Customer feedback containing significantly high levels of negative sentiment can be relayed to Product and Development teams to help them focus their time and efforts more accordingly.

Because of the multi-channel nature of customer support, you tend to have customer queries and requests coming in from a variety of sources – email, social media, feedback forms, live chat. Speed of response is a key performance metric for many organizations and so routing customer queries to the relevant department, in as few steps as possible, can be crucial.

NLP is being used to automatically route and categorize customer queries, without any human interaction. As mentioned earlier, this goes beyond simple keyword-matching with text analysis techniques being used to ‘understand’ the context and category of a piece of text and classify it accordingly.

Conclusion

As the sheer amount of unstructured data out there grows and grows, so too does the need to gather, analyze and make sense of it. Regardless of the industry in which they operate, organizations that focus on benefitting from NLP and text analysis will no doubt gain a competitive advantage as they battle for market share.

 


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Most of our users will make 3 or more calls to our API for every piece of text or URL they analyze. For example if you’re a publisher who wants to extract insight from a an article or URL it’s likely you’ll want to use more than one of our features to get a proper understanding of that particular article or URL.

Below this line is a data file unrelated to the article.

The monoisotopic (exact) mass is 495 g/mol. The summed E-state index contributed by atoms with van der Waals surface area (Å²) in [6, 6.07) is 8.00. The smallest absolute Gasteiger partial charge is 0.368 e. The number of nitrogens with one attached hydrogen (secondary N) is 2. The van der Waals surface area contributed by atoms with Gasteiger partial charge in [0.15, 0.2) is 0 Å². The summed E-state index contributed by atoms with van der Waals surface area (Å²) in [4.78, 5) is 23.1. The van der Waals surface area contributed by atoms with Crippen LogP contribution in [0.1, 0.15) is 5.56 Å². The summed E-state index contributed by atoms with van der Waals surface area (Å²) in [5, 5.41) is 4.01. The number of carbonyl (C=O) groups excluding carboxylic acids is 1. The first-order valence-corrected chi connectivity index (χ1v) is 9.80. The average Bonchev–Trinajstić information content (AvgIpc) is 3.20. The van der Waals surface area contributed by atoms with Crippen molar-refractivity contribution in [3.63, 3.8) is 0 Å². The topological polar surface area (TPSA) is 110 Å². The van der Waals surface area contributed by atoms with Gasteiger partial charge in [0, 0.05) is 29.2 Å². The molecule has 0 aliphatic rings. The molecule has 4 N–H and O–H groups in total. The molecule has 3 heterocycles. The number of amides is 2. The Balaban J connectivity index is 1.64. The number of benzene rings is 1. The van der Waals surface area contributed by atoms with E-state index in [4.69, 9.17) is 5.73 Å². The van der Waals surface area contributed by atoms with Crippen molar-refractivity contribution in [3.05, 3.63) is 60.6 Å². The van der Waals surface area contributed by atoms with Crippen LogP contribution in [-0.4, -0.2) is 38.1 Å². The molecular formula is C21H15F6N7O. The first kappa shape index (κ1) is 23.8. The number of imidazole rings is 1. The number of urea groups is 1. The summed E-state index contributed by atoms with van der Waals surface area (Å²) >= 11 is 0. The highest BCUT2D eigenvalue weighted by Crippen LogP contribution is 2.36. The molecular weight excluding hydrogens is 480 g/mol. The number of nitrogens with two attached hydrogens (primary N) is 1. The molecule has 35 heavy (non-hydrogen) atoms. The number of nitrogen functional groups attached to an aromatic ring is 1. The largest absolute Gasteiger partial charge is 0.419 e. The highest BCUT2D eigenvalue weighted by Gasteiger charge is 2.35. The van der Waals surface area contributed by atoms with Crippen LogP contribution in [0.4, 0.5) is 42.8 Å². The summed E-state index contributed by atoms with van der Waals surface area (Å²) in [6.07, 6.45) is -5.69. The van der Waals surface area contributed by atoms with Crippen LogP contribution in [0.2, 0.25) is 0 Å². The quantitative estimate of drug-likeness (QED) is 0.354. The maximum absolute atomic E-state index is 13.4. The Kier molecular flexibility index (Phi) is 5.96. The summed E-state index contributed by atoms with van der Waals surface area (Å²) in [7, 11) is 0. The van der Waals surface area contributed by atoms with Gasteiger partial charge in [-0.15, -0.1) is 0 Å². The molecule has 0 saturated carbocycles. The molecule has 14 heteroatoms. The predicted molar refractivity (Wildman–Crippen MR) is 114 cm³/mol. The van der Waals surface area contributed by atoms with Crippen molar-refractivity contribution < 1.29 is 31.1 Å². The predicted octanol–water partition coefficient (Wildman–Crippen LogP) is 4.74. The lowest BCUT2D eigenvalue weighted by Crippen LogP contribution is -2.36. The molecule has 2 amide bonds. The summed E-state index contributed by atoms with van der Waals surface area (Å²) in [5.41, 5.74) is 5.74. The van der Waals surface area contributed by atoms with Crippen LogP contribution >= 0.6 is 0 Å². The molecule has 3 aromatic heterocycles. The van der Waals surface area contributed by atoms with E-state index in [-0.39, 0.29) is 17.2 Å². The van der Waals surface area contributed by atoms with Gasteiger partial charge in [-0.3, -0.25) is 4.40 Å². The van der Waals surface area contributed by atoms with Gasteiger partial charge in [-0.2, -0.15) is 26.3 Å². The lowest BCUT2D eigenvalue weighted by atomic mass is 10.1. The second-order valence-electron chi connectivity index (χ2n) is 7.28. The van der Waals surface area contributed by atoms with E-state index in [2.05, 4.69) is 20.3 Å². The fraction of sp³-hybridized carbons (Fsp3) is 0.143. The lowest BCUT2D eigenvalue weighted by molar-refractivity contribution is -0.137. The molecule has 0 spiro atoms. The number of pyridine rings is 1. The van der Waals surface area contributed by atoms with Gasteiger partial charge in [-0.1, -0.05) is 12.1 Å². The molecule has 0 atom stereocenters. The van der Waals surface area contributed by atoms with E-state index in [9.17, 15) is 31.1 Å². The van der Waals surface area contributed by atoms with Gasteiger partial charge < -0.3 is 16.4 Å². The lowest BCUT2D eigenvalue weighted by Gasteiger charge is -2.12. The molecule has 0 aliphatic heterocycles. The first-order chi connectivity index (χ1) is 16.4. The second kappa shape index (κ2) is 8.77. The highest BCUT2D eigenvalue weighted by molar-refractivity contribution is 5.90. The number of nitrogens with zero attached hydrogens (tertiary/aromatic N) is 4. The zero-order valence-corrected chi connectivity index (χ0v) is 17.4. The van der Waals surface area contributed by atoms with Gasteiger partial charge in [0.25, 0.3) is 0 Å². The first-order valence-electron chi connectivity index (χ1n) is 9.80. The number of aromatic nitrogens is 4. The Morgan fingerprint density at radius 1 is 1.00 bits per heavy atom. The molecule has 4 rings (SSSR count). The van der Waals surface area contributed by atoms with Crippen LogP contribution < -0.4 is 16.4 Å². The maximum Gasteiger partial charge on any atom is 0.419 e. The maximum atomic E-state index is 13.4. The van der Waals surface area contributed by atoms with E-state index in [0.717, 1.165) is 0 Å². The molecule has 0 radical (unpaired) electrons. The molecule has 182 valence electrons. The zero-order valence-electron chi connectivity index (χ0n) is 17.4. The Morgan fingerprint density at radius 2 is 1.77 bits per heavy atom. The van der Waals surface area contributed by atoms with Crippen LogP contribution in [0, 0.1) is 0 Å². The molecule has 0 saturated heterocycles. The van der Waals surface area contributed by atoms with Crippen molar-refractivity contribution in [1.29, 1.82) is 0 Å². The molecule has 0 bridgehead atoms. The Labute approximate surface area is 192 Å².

With this in mind, we decided to make it faster, easier and more efficient for our users to run multiple analysis operations in one single call to the API.

Our Combined Calls endpoint, allows you to run more than one type of analysis on a piece of text or URL without having to call each endpoint separately.

  • Run multiple operations at once
  • Speed up your analysis process
  • Write cleaner, more efficient code

Combined Calls

To showcase how useful the Combined Calls endpoint can be, we’ve ran a typical process that a lot of our news and media focused users would use when analyzing URL’s or articles on news sites.

In this case, we’re going to Classify the article in question and extract any Entities and Concepts present in the text. To run a process like this would typically involve passing the same URL to the API 3 times, once for each analysis operation and following that, retrieving 3 separate results relevant to each operation. However, with Combined Calls, we’re only making 1 call to the API and retrieving 1 set of results, making it a lot more efficient and cleaner for the end user.

Code Snippet:

var AYLIENTextAPI = require('aylien_textapi');
var textapi = new AYLIENTextAPI({
    application_id: "APP_ID",
    application_key: "APP_KEY"
});

textapi.combined({
    "url": "http://www.bbc.com/news/technology-33764155",